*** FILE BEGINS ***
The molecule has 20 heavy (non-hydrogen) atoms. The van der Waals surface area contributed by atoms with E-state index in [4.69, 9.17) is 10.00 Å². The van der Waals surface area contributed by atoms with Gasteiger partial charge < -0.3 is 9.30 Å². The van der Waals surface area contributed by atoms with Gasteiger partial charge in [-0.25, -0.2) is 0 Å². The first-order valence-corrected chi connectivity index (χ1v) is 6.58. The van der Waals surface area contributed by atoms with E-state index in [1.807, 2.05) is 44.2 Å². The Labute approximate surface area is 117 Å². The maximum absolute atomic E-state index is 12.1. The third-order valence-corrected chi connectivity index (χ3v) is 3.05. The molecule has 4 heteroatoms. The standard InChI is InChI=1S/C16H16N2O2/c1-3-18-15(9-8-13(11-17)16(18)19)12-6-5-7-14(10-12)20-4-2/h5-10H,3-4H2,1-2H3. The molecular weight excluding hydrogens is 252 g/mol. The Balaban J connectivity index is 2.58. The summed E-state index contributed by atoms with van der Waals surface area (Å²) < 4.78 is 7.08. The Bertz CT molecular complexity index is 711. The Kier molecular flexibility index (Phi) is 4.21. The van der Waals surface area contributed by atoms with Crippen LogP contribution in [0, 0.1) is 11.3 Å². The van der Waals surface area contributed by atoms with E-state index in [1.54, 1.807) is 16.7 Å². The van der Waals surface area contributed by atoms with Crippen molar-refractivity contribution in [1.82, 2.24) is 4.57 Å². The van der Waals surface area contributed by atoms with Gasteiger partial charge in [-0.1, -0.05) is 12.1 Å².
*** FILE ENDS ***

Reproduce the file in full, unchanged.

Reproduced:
The molecule has 20 heavy (non-hydrogen) atoms. The van der Waals surface area contributed by atoms with E-state index in [4.69, 9.17) is 10.00 Å². The van der Waals surface area contributed by atoms with Gasteiger partial charge < -0.3 is 9.30 Å². The van der Waals surface area contributed by atoms with Gasteiger partial charge in [-0.25, -0.2) is 0 Å². The first-order valence-corrected chi connectivity index (χ1v) is 6.58. The van der Waals surface area contributed by atoms with E-state index in [1.807, 2.05) is 44.2 Å². The Labute approximate surface area is 117 Å². The maximum absolute atomic E-state index is 12.1. The third-order valence-corrected chi connectivity index (χ3v) is 3.05. The molecule has 4 heteroatoms. The standard InChI is InChI=1S/C16H16N2O2/c1-3-18-15(9-8-13(11-17)16(18)19)12-6-5-7-14(10-12)20-4-2/h5-10H,3-4H2,1-2H3. The molecular weight excluding hydrogens is 252 g/mol. The Balaban J connectivity index is 2.58. The summed E-state index contributed by atoms with van der Waals surface area (Å²) < 4.78 is 7.08. The Bertz CT molecular complexity index is 711. The Kier molecular flexibility index (Phi) is 4.21. The van der Waals surface area contributed by atoms with Crippen LogP contribution in [0, 0.1) is 11.3 Å². The van der Waals surface area contributed by atoms with E-state index in [1.54, 1.807) is 16.7 Å². The van der Waals surface area contributed by atoms with Crippen molar-refractivity contribution in [1.82, 2.24) is 4.57 Å². The van der Waals surface area contributed by atoms with Gasteiger partial charge in [-0.1, -0.05) is 12.1 Å².